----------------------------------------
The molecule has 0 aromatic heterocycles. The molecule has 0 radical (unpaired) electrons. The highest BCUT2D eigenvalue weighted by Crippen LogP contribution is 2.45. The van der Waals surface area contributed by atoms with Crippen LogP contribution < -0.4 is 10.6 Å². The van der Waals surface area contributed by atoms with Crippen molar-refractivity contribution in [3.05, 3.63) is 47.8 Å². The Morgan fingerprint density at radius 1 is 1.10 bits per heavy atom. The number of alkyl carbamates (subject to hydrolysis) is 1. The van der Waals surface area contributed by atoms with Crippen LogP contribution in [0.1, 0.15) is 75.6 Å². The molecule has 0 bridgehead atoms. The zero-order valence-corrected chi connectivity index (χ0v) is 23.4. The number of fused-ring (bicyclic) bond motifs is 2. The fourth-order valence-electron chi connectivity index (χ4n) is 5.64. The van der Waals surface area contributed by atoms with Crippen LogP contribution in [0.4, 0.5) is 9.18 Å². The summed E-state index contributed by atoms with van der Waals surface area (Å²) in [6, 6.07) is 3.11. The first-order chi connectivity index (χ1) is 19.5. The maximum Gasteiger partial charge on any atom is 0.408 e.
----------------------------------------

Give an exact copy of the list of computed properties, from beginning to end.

The molecule has 0 aromatic heterocycles. The molecule has 0 radical (unpaired) electrons. The highest BCUT2D eigenvalue weighted by Crippen LogP contribution is 2.45. The van der Waals surface area contributed by atoms with Crippen LogP contribution < -0.4 is 10.6 Å². The van der Waals surface area contributed by atoms with Crippen molar-refractivity contribution in [3.05, 3.63) is 47.8 Å². The Morgan fingerprint density at radius 1 is 1.10 bits per heavy atom. The number of alkyl carbamates (subject to hydrolysis) is 1. The van der Waals surface area contributed by atoms with Crippen LogP contribution in [0.1, 0.15) is 75.6 Å². The molecule has 0 bridgehead atoms. The zero-order valence-corrected chi connectivity index (χ0v) is 23.4. The number of fused-ring (bicyclic) bond motifs is 2. The fourth-order valence-electron chi connectivity index (χ4n) is 5.64. The van der Waals surface area contributed by atoms with Crippen LogP contribution in [0.4, 0.5) is 9.18 Å². The summed E-state index contributed by atoms with van der Waals surface area (Å²) in [6, 6.07) is 3.11. The first-order chi connectivity index (χ1) is 19.5. The maximum Gasteiger partial charge on any atom is 0.408 e.